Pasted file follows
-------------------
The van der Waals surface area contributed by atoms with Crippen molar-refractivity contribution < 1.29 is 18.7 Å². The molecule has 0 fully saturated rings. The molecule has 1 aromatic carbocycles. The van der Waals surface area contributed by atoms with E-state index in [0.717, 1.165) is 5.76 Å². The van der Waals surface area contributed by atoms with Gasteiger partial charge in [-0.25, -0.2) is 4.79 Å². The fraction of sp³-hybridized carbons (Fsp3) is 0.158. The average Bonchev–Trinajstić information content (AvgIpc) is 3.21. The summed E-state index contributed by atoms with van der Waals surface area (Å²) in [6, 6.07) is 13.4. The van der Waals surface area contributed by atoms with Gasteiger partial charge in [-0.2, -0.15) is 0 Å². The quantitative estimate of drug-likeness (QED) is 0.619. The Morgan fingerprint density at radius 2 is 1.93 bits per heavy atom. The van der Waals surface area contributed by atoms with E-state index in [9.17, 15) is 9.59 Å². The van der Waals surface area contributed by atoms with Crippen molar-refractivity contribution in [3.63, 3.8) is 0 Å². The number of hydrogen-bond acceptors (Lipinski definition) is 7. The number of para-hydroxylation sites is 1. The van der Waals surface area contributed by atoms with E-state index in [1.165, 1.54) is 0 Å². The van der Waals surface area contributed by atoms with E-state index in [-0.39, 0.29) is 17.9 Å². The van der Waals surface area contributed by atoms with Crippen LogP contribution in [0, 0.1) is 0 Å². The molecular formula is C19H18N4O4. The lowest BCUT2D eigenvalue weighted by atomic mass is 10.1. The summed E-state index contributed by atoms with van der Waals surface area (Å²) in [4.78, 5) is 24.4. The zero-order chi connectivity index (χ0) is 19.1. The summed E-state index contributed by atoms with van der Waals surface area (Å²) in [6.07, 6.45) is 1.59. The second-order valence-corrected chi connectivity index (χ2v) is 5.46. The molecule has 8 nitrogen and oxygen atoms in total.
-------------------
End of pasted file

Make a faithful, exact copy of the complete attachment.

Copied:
The van der Waals surface area contributed by atoms with Crippen molar-refractivity contribution < 1.29 is 18.7 Å². The molecule has 0 fully saturated rings. The molecule has 1 aromatic carbocycles. The van der Waals surface area contributed by atoms with E-state index in [0.717, 1.165) is 5.76 Å². The van der Waals surface area contributed by atoms with Gasteiger partial charge in [-0.25, -0.2) is 4.79 Å². The fraction of sp³-hybridized carbons (Fsp3) is 0.158. The average Bonchev–Trinajstić information content (AvgIpc) is 3.21. The summed E-state index contributed by atoms with van der Waals surface area (Å²) in [6, 6.07) is 13.4. The van der Waals surface area contributed by atoms with Gasteiger partial charge in [-0.2, -0.15) is 0 Å². The quantitative estimate of drug-likeness (QED) is 0.619. The Morgan fingerprint density at radius 2 is 1.93 bits per heavy atom. The van der Waals surface area contributed by atoms with E-state index in [9.17, 15) is 9.59 Å². The van der Waals surface area contributed by atoms with Crippen molar-refractivity contribution in [3.63, 3.8) is 0 Å². The number of hydrogen-bond acceptors (Lipinski definition) is 7. The number of para-hydroxylation sites is 1. The van der Waals surface area contributed by atoms with E-state index in [1.165, 1.54) is 0 Å². The van der Waals surface area contributed by atoms with E-state index in [-0.39, 0.29) is 17.9 Å². The van der Waals surface area contributed by atoms with Crippen LogP contribution in [0, 0.1) is 0 Å². The molecular formula is C19H18N4O4. The lowest BCUT2D eigenvalue weighted by atomic mass is 10.1. The summed E-state index contributed by atoms with van der Waals surface area (Å²) in [4.78, 5) is 24.4. The zero-order chi connectivity index (χ0) is 19.1. The summed E-state index contributed by atoms with van der Waals surface area (Å²) in [6.07, 6.45) is 1.59. The second-order valence-corrected chi connectivity index (χ2v) is 5.46. The molecule has 8 nitrogen and oxygen atoms in total.